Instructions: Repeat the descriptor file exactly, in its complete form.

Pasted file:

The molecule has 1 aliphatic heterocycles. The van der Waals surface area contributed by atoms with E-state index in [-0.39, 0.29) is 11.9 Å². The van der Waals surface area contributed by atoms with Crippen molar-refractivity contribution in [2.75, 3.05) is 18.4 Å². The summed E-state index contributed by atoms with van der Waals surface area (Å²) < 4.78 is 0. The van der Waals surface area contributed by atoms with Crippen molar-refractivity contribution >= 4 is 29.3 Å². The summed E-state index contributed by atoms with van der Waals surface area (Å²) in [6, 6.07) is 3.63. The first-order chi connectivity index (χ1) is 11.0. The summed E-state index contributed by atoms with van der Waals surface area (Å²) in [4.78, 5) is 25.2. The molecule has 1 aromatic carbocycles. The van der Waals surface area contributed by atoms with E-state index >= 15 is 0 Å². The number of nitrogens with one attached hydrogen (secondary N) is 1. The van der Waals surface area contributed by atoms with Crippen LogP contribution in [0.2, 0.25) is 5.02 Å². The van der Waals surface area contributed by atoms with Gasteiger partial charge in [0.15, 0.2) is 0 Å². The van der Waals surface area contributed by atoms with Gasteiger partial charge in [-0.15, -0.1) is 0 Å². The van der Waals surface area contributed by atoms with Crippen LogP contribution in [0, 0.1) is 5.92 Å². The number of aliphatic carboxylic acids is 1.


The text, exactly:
The molecule has 1 aliphatic heterocycles. The van der Waals surface area contributed by atoms with E-state index in [-0.39, 0.29) is 11.9 Å². The van der Waals surface area contributed by atoms with Crippen molar-refractivity contribution in [2.75, 3.05) is 18.4 Å². The summed E-state index contributed by atoms with van der Waals surface area (Å²) < 4.78 is 0. The van der Waals surface area contributed by atoms with Crippen molar-refractivity contribution >= 4 is 29.3 Å². The summed E-state index contributed by atoms with van der Waals surface area (Å²) in [6, 6.07) is 3.63. The first-order chi connectivity index (χ1) is 11.0. The summed E-state index contributed by atoms with van der Waals surface area (Å²) in [4.78, 5) is 25.2. The molecule has 1 aromatic carbocycles. The van der Waals surface area contributed by atoms with E-state index >= 15 is 0 Å². The number of nitrogens with one attached hydrogen (secondary N) is 1. The van der Waals surface area contributed by atoms with Crippen LogP contribution in [0.2, 0.25) is 5.02 Å². The van der Waals surface area contributed by atoms with Gasteiger partial charge in [0.15, 0.2) is 0 Å². The van der Waals surface area contributed by atoms with Gasteiger partial charge in [-0.15, -0.1) is 0 Å². The van der Waals surface area contributed by atoms with Crippen LogP contribution in [0, 0.1) is 5.92 Å². The number of aliphatic carboxylic acids is 1.